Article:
News

A space of one’s own: why your students need

A FOCUS ZONE

In our series on key learning zones we’ve covered Collaborate, Gather, Explore, Reflect and Talk. Next in our series is a space where students can get away from it all, get their head down and crack on with no interruptions.

INTRODUCING THE FOCUS ZONE…

What it’s for:
uninterrupted, focused, intense work

Self-directed study and independent learning become increasingly prevalent when you reach FE and HE. Less time with teaching staff, in classes or lectures, more time working on your own to deliver essays, extended projects or dissertations. But where can students go when they need to work uninterrupted? Libraries are the first place you think of but these tend to have large collaborative tables where study groups can cluster together, they are busy and full of distractions. What you need is visual and acoustic separation so you can focus, zone in and plough on. Home environments can also be chaotic and noisy so you need to provide somewhere students can go to zone in on their work.

A closer look…

Focus Zones use our trademark CurvPress® screens to create the illusion of privacy, creating a space that feels ‘away from it all’ even when it’s anything but. Use S-shaped screens to create clusters of Focus Zones or C-shaped screens for individual pods, or combine the two to make the most of your space. Add LearningSurface® writable worksurfaces and / or walls, integrated power and data, comfortable upholstered seating and a light and you’ve got the perfect space for focused study. And because Focus Zones are created using our CurvPress® modular pods, which have a lifetime structural guarantee, you can move them around or reconfigure them as and when you need to.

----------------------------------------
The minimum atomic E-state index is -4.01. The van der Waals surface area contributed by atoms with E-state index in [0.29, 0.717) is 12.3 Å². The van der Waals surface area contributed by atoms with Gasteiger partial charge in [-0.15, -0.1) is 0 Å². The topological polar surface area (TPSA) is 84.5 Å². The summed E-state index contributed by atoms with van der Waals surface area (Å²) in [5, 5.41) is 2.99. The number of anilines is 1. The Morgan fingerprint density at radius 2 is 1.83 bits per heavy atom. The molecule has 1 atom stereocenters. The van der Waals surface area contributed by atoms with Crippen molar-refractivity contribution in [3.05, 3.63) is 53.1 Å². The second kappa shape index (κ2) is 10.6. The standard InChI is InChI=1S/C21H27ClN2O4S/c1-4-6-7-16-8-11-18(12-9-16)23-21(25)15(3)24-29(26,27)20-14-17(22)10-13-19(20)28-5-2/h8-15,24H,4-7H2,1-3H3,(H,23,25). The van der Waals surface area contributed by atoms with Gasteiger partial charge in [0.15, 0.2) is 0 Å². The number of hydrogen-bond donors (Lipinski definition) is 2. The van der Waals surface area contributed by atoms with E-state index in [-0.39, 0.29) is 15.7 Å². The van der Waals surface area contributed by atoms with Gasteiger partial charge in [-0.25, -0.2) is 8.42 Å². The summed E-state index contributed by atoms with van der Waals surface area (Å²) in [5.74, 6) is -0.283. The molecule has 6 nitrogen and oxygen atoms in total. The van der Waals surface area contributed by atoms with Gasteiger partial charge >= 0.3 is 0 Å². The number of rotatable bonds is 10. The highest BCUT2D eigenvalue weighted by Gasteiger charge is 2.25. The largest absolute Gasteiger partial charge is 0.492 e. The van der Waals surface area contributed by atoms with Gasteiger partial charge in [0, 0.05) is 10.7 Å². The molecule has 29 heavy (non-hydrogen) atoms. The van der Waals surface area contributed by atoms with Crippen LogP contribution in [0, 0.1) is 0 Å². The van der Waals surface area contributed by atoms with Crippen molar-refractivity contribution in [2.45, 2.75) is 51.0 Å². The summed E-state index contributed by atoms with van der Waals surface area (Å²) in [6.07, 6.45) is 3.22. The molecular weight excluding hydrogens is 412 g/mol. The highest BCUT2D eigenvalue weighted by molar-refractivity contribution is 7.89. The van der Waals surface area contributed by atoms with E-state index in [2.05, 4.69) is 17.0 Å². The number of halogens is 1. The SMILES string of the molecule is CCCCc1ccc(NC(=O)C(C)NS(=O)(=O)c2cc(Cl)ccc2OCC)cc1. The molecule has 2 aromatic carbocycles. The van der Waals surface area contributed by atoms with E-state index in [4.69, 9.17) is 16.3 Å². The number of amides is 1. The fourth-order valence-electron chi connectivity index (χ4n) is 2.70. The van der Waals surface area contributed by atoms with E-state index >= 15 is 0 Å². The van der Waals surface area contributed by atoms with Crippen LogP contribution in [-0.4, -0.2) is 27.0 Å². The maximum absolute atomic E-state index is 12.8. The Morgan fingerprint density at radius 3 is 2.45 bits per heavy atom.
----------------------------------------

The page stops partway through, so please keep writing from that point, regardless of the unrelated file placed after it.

Why it works: the neuroscience bit

Attention is a finite resource and we tend to take the path of least resistance and spotlight our attention on a single subject of interest at any moment in time, so if you want to concentrate you need to minimise visual and aural distractions. The screens of the Focus Zone create a visual and acoustic barrier between you and whatever else is going on so you can get into your ‘flow’.

Comfort is also crucial. Discomfort (or fatigue) wrecks attention so making sure the seating is comfortable and an appropriate height for your age group is critical.

Writable surfaces: if you’re in the pod to revise, writable surfaces can help. Research shows that the ability to explain ideas through sketching and scribing facilitates learning because it strengthens neural pathways to the brain, providing additional routes to enable recall from long term memory. In other words, having a writable surface that you can easily write or draw on, rub out and start again helps anchor learning.

If you’d like help designing a Focus Zone for your classroom, we’d be delighted to help!

EnglishGerman